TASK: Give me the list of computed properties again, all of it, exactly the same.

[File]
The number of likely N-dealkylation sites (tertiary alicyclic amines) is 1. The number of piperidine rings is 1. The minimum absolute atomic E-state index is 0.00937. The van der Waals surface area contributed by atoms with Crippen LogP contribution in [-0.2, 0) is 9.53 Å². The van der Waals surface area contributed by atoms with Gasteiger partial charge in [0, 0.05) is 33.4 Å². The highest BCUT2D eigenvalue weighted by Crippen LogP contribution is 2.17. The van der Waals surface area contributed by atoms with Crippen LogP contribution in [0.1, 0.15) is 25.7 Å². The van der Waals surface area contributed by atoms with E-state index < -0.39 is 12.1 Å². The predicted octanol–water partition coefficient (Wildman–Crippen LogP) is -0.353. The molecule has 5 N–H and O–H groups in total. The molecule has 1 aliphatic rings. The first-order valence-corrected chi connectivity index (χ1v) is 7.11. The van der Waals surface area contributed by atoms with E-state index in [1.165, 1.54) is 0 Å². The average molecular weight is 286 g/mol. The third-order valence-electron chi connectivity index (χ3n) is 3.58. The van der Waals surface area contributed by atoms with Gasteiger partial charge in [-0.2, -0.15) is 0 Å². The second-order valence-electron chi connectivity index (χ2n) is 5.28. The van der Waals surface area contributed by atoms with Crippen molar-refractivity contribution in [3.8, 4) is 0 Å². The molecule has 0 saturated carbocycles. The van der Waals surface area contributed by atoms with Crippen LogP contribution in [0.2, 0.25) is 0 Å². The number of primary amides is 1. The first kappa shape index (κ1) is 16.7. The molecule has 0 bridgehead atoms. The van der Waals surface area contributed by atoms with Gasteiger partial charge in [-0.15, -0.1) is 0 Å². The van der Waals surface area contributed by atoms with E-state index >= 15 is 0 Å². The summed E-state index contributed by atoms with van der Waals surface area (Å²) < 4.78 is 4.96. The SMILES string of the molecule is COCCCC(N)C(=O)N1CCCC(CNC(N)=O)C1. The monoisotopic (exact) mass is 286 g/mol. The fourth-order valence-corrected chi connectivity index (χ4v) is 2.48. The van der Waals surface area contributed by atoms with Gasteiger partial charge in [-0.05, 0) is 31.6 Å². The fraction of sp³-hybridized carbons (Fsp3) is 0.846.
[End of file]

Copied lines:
The number of likely N-dealkylation sites (tertiary alicyclic amines) is 1. The number of piperidine rings is 1. The minimum absolute atomic E-state index is 0.00937. The van der Waals surface area contributed by atoms with Crippen LogP contribution in [-0.2, 0) is 9.53 Å². The van der Waals surface area contributed by atoms with Gasteiger partial charge in [0, 0.05) is 33.4 Å². The highest BCUT2D eigenvalue weighted by Crippen LogP contribution is 2.17. The van der Waals surface area contributed by atoms with Crippen LogP contribution in [0.1, 0.15) is 25.7 Å². The van der Waals surface area contributed by atoms with E-state index < -0.39 is 12.1 Å². The predicted octanol–water partition coefficient (Wildman–Crippen LogP) is -0.353. The molecule has 5 N–H and O–H groups in total. The molecule has 1 aliphatic rings. The first-order valence-corrected chi connectivity index (χ1v) is 7.11. The van der Waals surface area contributed by atoms with E-state index in [1.165, 1.54) is 0 Å². The average molecular weight is 286 g/mol. The third-order valence-electron chi connectivity index (χ3n) is 3.58. The van der Waals surface area contributed by atoms with Gasteiger partial charge in [-0.2, -0.15) is 0 Å². The second-order valence-electron chi connectivity index (χ2n) is 5.28. The van der Waals surface area contributed by atoms with Crippen molar-refractivity contribution in [3.8, 4) is 0 Å². The molecule has 0 saturated carbocycles. The van der Waals surface area contributed by atoms with Crippen LogP contribution in [0.2, 0.25) is 0 Å². The number of primary amides is 1. The first kappa shape index (κ1) is 16.7. The molecule has 0 bridgehead atoms. The van der Waals surface area contributed by atoms with Gasteiger partial charge in [-0.15, -0.1) is 0 Å². The van der Waals surface area contributed by atoms with E-state index >= 15 is 0 Å². The summed E-state index contributed by atoms with van der Waals surface area (Å²) < 4.78 is 4.96. The SMILES string of the molecule is COCCCC(N)C(=O)N1CCCC(CNC(N)=O)C1. The monoisotopic (exact) mass is 286 g/mol. The fourth-order valence-corrected chi connectivity index (χ4v) is 2.48. The van der Waals surface area contributed by atoms with Gasteiger partial charge in [-0.05, 0) is 31.6 Å². The fraction of sp³-hybridized carbons (Fsp3) is 0.846.